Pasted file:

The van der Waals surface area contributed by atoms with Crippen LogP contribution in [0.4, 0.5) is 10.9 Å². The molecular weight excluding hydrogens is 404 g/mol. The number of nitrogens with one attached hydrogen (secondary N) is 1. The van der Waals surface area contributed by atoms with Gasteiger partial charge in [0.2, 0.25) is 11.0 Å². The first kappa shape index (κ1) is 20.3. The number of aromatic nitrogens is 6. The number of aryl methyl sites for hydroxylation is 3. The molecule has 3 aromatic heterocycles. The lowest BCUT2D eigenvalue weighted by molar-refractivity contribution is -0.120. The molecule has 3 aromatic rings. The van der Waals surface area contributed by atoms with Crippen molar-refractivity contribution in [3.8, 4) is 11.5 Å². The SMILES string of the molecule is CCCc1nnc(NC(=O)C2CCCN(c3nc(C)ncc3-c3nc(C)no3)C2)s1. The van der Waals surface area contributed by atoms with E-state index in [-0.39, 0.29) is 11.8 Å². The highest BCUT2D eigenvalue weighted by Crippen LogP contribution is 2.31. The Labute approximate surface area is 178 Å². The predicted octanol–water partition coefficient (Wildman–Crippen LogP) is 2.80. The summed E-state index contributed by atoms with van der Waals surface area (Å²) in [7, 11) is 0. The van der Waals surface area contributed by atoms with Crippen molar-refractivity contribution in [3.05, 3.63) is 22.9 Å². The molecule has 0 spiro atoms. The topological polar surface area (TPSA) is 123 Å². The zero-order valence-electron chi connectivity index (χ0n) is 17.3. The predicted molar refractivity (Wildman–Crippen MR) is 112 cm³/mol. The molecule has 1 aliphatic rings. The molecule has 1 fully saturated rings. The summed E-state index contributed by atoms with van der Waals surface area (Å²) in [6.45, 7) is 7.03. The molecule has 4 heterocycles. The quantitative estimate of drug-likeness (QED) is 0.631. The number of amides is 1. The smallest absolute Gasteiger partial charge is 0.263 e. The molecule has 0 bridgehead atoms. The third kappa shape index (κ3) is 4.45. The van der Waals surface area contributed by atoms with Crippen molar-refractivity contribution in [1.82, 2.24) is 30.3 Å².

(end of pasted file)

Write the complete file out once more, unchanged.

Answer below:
The van der Waals surface area contributed by atoms with Crippen LogP contribution in [0.4, 0.5) is 10.9 Å². The molecular weight excluding hydrogens is 404 g/mol. The number of nitrogens with one attached hydrogen (secondary N) is 1. The van der Waals surface area contributed by atoms with Gasteiger partial charge in [0.2, 0.25) is 11.0 Å². The first kappa shape index (κ1) is 20.3. The number of aromatic nitrogens is 6. The number of aryl methyl sites for hydroxylation is 3. The molecule has 3 aromatic heterocycles. The lowest BCUT2D eigenvalue weighted by molar-refractivity contribution is -0.120. The molecule has 3 aromatic rings. The van der Waals surface area contributed by atoms with Crippen molar-refractivity contribution in [3.8, 4) is 11.5 Å². The SMILES string of the molecule is CCCc1nnc(NC(=O)C2CCCN(c3nc(C)ncc3-c3nc(C)no3)C2)s1. The van der Waals surface area contributed by atoms with E-state index in [-0.39, 0.29) is 11.8 Å². The highest BCUT2D eigenvalue weighted by Crippen LogP contribution is 2.31. The Labute approximate surface area is 178 Å². The predicted octanol–water partition coefficient (Wildman–Crippen LogP) is 2.80. The summed E-state index contributed by atoms with van der Waals surface area (Å²) in [7, 11) is 0. The van der Waals surface area contributed by atoms with Crippen molar-refractivity contribution in [3.05, 3.63) is 22.9 Å². The molecule has 0 spiro atoms. The topological polar surface area (TPSA) is 123 Å². The zero-order valence-electron chi connectivity index (χ0n) is 17.3. The predicted molar refractivity (Wildman–Crippen MR) is 112 cm³/mol. The molecule has 1 aliphatic rings. The molecule has 1 fully saturated rings. The summed E-state index contributed by atoms with van der Waals surface area (Å²) in [6.45, 7) is 7.03. The molecule has 4 heterocycles. The quantitative estimate of drug-likeness (QED) is 0.631. The number of amides is 1. The smallest absolute Gasteiger partial charge is 0.263 e. The molecule has 0 bridgehead atoms. The third kappa shape index (κ3) is 4.45. The van der Waals surface area contributed by atoms with Crippen molar-refractivity contribution in [1.82, 2.24) is 30.3 Å².